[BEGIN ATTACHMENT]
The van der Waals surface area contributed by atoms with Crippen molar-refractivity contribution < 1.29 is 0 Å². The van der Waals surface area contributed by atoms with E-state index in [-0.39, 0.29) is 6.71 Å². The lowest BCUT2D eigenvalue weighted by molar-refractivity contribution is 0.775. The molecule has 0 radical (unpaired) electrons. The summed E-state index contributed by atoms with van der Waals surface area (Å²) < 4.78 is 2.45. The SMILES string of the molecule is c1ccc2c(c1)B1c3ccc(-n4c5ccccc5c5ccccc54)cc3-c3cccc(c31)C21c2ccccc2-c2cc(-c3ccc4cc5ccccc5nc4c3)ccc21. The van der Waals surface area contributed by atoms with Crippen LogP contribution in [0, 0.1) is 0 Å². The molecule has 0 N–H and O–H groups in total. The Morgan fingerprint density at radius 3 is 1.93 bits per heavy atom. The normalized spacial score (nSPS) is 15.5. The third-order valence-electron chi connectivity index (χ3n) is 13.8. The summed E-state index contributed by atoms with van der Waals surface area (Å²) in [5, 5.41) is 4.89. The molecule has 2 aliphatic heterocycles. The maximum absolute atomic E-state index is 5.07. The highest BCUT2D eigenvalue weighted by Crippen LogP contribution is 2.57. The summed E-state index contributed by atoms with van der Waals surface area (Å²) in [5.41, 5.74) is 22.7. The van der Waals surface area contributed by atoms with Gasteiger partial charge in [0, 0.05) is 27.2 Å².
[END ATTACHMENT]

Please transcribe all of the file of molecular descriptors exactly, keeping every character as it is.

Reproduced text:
The van der Waals surface area contributed by atoms with Crippen molar-refractivity contribution < 1.29 is 0 Å². The van der Waals surface area contributed by atoms with E-state index in [-0.39, 0.29) is 6.71 Å². The lowest BCUT2D eigenvalue weighted by molar-refractivity contribution is 0.775. The molecule has 0 radical (unpaired) electrons. The summed E-state index contributed by atoms with van der Waals surface area (Å²) < 4.78 is 2.45. The SMILES string of the molecule is c1ccc2c(c1)B1c3ccc(-n4c5ccccc5c5ccccc54)cc3-c3cccc(c31)C21c2ccccc2-c2cc(-c3ccc4cc5ccccc5nc4c3)ccc21. The van der Waals surface area contributed by atoms with Crippen LogP contribution in [0, 0.1) is 0 Å². The molecule has 0 N–H and O–H groups in total. The Morgan fingerprint density at radius 3 is 1.93 bits per heavy atom. The normalized spacial score (nSPS) is 15.5. The third-order valence-electron chi connectivity index (χ3n) is 13.8. The summed E-state index contributed by atoms with van der Waals surface area (Å²) in [5, 5.41) is 4.89. The molecule has 2 aliphatic heterocycles. The maximum absolute atomic E-state index is 5.07. The highest BCUT2D eigenvalue weighted by Crippen LogP contribution is 2.57. The summed E-state index contributed by atoms with van der Waals surface area (Å²) in [5.41, 5.74) is 22.7. The van der Waals surface area contributed by atoms with Gasteiger partial charge in [0, 0.05) is 27.2 Å².